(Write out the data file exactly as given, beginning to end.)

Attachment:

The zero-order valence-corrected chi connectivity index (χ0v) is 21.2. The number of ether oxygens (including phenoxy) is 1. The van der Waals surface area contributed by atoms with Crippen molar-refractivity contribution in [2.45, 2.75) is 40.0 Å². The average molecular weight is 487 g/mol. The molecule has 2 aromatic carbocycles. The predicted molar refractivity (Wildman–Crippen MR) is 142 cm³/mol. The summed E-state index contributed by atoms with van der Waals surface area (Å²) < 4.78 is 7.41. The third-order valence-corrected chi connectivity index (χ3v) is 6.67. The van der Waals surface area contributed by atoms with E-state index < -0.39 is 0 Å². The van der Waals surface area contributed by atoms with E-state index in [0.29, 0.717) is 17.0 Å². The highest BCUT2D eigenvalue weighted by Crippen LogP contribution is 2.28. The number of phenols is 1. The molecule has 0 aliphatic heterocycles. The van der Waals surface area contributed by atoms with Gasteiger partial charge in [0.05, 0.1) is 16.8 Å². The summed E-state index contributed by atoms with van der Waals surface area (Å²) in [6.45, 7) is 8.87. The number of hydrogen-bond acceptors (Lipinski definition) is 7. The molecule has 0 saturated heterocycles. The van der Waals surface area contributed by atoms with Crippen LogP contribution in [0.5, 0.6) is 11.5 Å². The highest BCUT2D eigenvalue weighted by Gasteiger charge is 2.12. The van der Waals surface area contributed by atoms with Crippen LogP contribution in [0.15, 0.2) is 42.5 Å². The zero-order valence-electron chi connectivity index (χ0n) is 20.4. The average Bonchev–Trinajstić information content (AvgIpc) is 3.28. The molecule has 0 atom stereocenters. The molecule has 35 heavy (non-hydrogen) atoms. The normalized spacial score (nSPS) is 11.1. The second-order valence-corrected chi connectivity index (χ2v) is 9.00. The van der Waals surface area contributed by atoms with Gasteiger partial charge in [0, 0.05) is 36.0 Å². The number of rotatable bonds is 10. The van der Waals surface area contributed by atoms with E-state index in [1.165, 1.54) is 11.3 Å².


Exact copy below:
The zero-order valence-corrected chi connectivity index (χ0v) is 21.2. The number of ether oxygens (including phenoxy) is 1. The van der Waals surface area contributed by atoms with Crippen molar-refractivity contribution in [2.45, 2.75) is 40.0 Å². The average molecular weight is 487 g/mol. The molecule has 2 aromatic carbocycles. The predicted molar refractivity (Wildman–Crippen MR) is 142 cm³/mol. The summed E-state index contributed by atoms with van der Waals surface area (Å²) < 4.78 is 7.41. The third-order valence-corrected chi connectivity index (χ3v) is 6.67. The van der Waals surface area contributed by atoms with E-state index < -0.39 is 0 Å². The van der Waals surface area contributed by atoms with E-state index in [0.29, 0.717) is 17.0 Å². The highest BCUT2D eigenvalue weighted by Crippen LogP contribution is 2.28. The number of phenols is 1. The molecule has 0 aliphatic heterocycles. The van der Waals surface area contributed by atoms with Gasteiger partial charge in [0.05, 0.1) is 16.8 Å². The summed E-state index contributed by atoms with van der Waals surface area (Å²) in [6.45, 7) is 8.87. The number of hydrogen-bond acceptors (Lipinski definition) is 7. The molecule has 0 saturated heterocycles. The van der Waals surface area contributed by atoms with Crippen LogP contribution in [0.5, 0.6) is 11.5 Å². The highest BCUT2D eigenvalue weighted by Gasteiger charge is 2.12. The van der Waals surface area contributed by atoms with Crippen LogP contribution in [0.15, 0.2) is 42.5 Å². The zero-order valence-electron chi connectivity index (χ0n) is 20.4. The average Bonchev–Trinajstić information content (AvgIpc) is 3.28. The molecule has 0 atom stereocenters. The molecule has 35 heavy (non-hydrogen) atoms. The normalized spacial score (nSPS) is 11.1. The second-order valence-corrected chi connectivity index (χ2v) is 9.00. The van der Waals surface area contributed by atoms with Gasteiger partial charge in [0, 0.05) is 36.0 Å². The number of rotatable bonds is 10. The van der Waals surface area contributed by atoms with E-state index in [1.165, 1.54) is 11.3 Å².